Almost every device that we use today makes use of a battery to a lesser or greater extent. It goes without saying that most of these have a limited active life. This differs from battery to battery.
For example, you can charge the average laptop battery around six hundred times before it will cease to function. Similarly, the average car battery tends to last about five years in a properly maintained vehicle. At some point, a battery reaches the end its active life, and performance starts to degrade more or less rapidly.
People usually throw away or recycle a battery at this point. But the simple fact is that these batteries can usually be brought back into working order by a person with the right skills and knowledge.
Different types of batteries fail for different reasons
In the case of lithium-ion batteries, for example, a simple lack of knowledge about the correct charging cycle can reduce the active life of the battery by half. As for the lead-acid battery you use in your vehicle, incorrect use can lead to sulfation, that is to say, a layer of non-conducting material that begins to cover the plates of the battery, and which makes the battery unusable.
Actually, this process is part of the normal working of a lead-acid battery. Lead dioxide on the plates of the battery reacts with the acid in the battery to create lead sulfate. Usually, when you recharge the battery, this lead sulfate tends to break down into the original components.
However, if the sulfation is allowed to harden, it then prevents the battery from working properly. The lead sulfate forms into crystals and these crystals will then adhere to the plates of the battery. Ultimately, it will become impossible to recharge the battery.
What many people don't know is that it is possible to revive even a completely sulfated battery by following certain procedures.
Not only will the reclamation process (called reconditioning) save you the entire price of a new battery, but you must remember that batteries are actually made of extremely hazardous chemicals, such as the extremely poisonous metal lead and sulfuric acid.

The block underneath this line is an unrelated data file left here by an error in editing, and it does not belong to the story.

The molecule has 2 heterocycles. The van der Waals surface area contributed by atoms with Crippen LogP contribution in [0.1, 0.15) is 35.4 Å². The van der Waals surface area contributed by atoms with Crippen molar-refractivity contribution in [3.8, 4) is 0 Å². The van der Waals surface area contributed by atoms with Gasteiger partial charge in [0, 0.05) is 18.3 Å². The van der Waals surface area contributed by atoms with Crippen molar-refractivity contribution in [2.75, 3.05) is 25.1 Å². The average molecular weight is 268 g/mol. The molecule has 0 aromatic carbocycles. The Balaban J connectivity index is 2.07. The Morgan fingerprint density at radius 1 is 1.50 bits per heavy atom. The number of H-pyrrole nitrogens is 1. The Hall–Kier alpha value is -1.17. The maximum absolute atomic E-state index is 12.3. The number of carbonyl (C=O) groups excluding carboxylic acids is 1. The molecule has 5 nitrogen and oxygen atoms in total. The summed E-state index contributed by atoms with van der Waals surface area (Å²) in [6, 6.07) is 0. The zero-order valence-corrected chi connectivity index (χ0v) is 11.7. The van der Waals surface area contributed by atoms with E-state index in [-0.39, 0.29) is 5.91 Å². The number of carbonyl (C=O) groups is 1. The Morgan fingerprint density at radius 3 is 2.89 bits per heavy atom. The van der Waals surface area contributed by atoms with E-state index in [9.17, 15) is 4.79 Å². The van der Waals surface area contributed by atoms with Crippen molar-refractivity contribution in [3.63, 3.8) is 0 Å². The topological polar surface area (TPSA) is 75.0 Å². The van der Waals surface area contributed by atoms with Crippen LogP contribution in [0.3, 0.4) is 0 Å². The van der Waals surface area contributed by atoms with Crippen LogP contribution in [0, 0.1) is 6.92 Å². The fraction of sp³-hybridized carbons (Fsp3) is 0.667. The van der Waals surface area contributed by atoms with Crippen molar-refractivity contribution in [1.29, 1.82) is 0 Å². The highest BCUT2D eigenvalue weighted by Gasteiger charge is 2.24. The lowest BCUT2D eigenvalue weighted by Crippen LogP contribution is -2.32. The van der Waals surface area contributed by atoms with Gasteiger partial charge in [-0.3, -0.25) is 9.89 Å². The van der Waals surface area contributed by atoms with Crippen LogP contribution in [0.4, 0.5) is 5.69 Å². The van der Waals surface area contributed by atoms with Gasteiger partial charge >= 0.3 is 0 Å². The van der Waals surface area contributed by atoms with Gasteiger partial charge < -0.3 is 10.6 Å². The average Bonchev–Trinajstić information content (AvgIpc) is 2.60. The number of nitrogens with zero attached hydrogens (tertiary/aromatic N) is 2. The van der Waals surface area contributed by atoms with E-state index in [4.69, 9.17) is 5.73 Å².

By reconditioning your battery, you're essentially ensuring that that battery does not have to be recycled, and are thus contributing to preserving the environment.
You'll need certain specific equipment if you want to recondition batteries.
You will, of course, need a multi-meter, as well as a charger that is optimized to your particular kind of battery. You will need rubber gloves to protect you from the corrosive liquid inside the battery, as well as a few liters of distilled water.
Nevertheless, these materials combined still cost far less than the price of a new battery.
Besides, you can reuse them whenever you want to recondition a battery. You also don't need any specialized knowledge in order to recondition a battery - the methods are really rather simple. In the case of a lead acid battery, a constant charge of electricity is applied to the battery for around seven hours, which begins the breakdown of the sulfate, followed by a secondary charge at a much lower voltage that is sustained for another ten hours or so. A reasonable lead-acid battery charger will easily be able to handle this.
The restored battery can be used in your vehicle or else set to work in any other device that uses lead-acid batteries.
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